Publication will remain monthly as at present.  A few members preferred every other month, but in addition to pleasing the majority here, it was felt that as the B.B. is the only Mendip caving journal to appear monthly, it would be a good thing to continue the practice.  It would not do to make every journal too similar.

Contents.  It is here that the changes will occur.  The system of relying entirely on articles sent in by members is not working as well as it did.  The new system is based on a number of 'features' which, we hope, will be collected by a number of volunteers and which will appear at different intervals - some nearly every month and some only now and again.  These will form the 'backbone' of the B.B. to which articles will be added.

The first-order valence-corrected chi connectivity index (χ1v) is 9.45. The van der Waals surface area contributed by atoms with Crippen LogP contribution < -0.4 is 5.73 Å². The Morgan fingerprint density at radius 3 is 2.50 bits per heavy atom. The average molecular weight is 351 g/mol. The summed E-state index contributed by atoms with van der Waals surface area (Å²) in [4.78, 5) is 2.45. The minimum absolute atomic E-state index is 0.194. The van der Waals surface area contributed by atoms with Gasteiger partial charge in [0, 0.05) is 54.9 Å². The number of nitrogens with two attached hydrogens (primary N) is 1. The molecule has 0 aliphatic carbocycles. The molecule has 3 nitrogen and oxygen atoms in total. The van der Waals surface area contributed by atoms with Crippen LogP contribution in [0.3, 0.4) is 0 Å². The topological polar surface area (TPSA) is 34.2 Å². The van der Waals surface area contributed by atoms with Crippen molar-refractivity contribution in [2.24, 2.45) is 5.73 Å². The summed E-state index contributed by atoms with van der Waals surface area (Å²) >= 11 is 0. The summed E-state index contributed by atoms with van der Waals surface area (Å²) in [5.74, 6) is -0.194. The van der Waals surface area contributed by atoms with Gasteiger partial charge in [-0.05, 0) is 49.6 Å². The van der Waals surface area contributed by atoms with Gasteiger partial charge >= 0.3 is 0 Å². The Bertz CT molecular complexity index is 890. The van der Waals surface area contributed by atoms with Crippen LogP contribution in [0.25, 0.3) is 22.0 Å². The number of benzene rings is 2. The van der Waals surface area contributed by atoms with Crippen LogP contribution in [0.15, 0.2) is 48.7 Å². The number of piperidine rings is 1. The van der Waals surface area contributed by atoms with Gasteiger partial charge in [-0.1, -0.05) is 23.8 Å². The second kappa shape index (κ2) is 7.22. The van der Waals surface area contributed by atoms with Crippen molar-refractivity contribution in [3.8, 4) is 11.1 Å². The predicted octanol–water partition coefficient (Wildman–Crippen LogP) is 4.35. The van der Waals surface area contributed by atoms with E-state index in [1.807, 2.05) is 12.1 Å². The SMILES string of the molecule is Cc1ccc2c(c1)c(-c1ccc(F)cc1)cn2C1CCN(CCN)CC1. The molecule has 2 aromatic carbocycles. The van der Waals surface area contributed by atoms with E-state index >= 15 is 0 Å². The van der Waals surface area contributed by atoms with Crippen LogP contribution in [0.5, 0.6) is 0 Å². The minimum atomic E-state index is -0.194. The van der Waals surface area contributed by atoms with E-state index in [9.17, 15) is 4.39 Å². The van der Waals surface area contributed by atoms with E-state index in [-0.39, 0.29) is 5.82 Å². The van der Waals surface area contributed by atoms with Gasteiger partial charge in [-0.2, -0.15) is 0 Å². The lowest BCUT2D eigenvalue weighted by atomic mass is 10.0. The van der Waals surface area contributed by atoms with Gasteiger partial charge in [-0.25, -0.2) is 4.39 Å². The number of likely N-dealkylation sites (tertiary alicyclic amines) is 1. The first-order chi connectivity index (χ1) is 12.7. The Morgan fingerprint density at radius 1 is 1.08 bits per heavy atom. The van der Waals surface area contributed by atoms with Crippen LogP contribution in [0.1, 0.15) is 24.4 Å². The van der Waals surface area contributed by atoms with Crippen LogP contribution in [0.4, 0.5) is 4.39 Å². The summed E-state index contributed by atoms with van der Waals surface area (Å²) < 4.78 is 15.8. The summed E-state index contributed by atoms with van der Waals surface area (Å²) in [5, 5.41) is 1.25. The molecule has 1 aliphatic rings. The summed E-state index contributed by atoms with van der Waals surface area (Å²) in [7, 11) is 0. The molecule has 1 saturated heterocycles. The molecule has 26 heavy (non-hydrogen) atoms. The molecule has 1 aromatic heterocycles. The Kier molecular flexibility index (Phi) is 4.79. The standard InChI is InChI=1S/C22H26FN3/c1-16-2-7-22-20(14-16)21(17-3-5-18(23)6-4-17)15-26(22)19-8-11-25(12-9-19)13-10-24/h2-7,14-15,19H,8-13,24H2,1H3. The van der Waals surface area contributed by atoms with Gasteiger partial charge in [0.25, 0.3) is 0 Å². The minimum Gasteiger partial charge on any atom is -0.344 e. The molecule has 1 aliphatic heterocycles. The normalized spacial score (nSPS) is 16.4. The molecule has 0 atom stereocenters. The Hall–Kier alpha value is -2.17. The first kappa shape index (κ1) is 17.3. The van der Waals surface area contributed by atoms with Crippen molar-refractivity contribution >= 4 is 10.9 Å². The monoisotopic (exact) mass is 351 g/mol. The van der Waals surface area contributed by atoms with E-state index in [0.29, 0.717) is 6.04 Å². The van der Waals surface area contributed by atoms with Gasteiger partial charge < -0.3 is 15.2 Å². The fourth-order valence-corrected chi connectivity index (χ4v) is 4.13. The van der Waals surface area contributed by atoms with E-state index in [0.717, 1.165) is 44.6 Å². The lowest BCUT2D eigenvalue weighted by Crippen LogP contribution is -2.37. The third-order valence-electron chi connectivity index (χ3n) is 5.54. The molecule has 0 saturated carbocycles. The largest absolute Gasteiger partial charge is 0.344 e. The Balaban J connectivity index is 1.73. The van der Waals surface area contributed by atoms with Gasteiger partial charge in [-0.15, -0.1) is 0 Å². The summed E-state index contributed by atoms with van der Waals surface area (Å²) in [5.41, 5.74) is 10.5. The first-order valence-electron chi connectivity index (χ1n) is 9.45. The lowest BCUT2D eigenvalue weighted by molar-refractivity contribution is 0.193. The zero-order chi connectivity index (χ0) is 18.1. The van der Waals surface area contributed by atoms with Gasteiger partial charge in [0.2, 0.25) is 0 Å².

It was interesting to compare the percentages of space which members wanted with the amount each subject regularly gets in the B.B.  The biggest discrepancy was under the heading of club news.  If we include all matter pertaining to the club, rather than to caving, climbing etc which appears in the B.B., we find that it has been as high as 41% of the entire year's contents (1951) and that it averages over the years at about 30%.  In case it is felt that this percentage has been getting worse of late, it is interesting to find that the reverse is the case.  Last year it was 27% and the year before 21%.  The amount the club want is 9%.  Part of the reason for this discrepancy is that it has been the policy since 1957 to produce a minimum size B.B. every month.  If not enough articles are available, space has been filled up with 'padding' of various forms.  By removing this padding, the percentage drops considerably.